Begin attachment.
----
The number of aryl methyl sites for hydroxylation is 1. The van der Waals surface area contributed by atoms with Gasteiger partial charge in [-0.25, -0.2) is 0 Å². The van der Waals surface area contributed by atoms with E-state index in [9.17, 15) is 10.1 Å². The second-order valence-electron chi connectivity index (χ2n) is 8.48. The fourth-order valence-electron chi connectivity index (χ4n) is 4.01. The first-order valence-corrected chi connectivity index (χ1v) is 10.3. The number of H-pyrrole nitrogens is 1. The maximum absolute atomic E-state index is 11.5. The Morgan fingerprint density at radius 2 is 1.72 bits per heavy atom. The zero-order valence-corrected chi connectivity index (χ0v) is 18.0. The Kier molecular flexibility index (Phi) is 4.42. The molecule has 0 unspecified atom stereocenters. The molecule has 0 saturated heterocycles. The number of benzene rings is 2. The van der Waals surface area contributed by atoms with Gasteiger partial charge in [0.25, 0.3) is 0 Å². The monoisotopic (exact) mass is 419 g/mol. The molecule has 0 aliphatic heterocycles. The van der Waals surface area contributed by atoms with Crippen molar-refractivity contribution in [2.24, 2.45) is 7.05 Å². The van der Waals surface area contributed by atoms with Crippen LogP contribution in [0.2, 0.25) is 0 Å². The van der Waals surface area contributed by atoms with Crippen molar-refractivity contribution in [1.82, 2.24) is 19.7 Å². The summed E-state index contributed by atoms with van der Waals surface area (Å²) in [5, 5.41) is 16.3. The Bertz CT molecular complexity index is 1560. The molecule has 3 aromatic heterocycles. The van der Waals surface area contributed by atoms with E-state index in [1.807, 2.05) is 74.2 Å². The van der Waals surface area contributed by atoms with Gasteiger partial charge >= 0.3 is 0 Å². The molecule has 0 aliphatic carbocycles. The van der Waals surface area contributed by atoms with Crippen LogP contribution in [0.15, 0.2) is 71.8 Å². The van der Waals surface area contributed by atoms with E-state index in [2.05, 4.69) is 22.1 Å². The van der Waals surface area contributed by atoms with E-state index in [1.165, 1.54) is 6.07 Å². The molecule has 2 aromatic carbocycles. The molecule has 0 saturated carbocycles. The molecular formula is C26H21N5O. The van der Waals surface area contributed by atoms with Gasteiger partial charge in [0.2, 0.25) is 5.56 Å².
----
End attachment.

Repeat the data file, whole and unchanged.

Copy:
The number of aryl methyl sites for hydroxylation is 1. The van der Waals surface area contributed by atoms with Gasteiger partial charge in [-0.25, -0.2) is 0 Å². The van der Waals surface area contributed by atoms with E-state index in [9.17, 15) is 10.1 Å². The second-order valence-electron chi connectivity index (χ2n) is 8.48. The fourth-order valence-electron chi connectivity index (χ4n) is 4.01. The first-order valence-corrected chi connectivity index (χ1v) is 10.3. The number of H-pyrrole nitrogens is 1. The maximum absolute atomic E-state index is 11.5. The Morgan fingerprint density at radius 2 is 1.72 bits per heavy atom. The zero-order valence-corrected chi connectivity index (χ0v) is 18.0. The Kier molecular flexibility index (Phi) is 4.42. The molecule has 0 unspecified atom stereocenters. The molecule has 0 saturated heterocycles. The number of benzene rings is 2. The van der Waals surface area contributed by atoms with Gasteiger partial charge in [0.25, 0.3) is 0 Å². The monoisotopic (exact) mass is 419 g/mol. The molecule has 0 aliphatic heterocycles. The van der Waals surface area contributed by atoms with Crippen molar-refractivity contribution in [2.24, 2.45) is 7.05 Å². The van der Waals surface area contributed by atoms with Crippen LogP contribution in [0.2, 0.25) is 0 Å². The van der Waals surface area contributed by atoms with Crippen molar-refractivity contribution in [1.82, 2.24) is 19.7 Å². The summed E-state index contributed by atoms with van der Waals surface area (Å²) in [5, 5.41) is 16.3. The Bertz CT molecular complexity index is 1560. The molecule has 3 aromatic heterocycles. The van der Waals surface area contributed by atoms with E-state index in [1.807, 2.05) is 74.2 Å². The van der Waals surface area contributed by atoms with Gasteiger partial charge >= 0.3 is 0 Å². The molecule has 0 aliphatic carbocycles. The van der Waals surface area contributed by atoms with Crippen LogP contribution in [0.15, 0.2) is 71.8 Å². The van der Waals surface area contributed by atoms with E-state index in [2.05, 4.69) is 22.1 Å². The van der Waals surface area contributed by atoms with E-state index in [1.165, 1.54) is 6.07 Å². The molecule has 2 aromatic carbocycles. The molecule has 0 saturated carbocycles. The molecular formula is C26H21N5O. The van der Waals surface area contributed by atoms with Gasteiger partial charge in [0.2, 0.25) is 5.56 Å².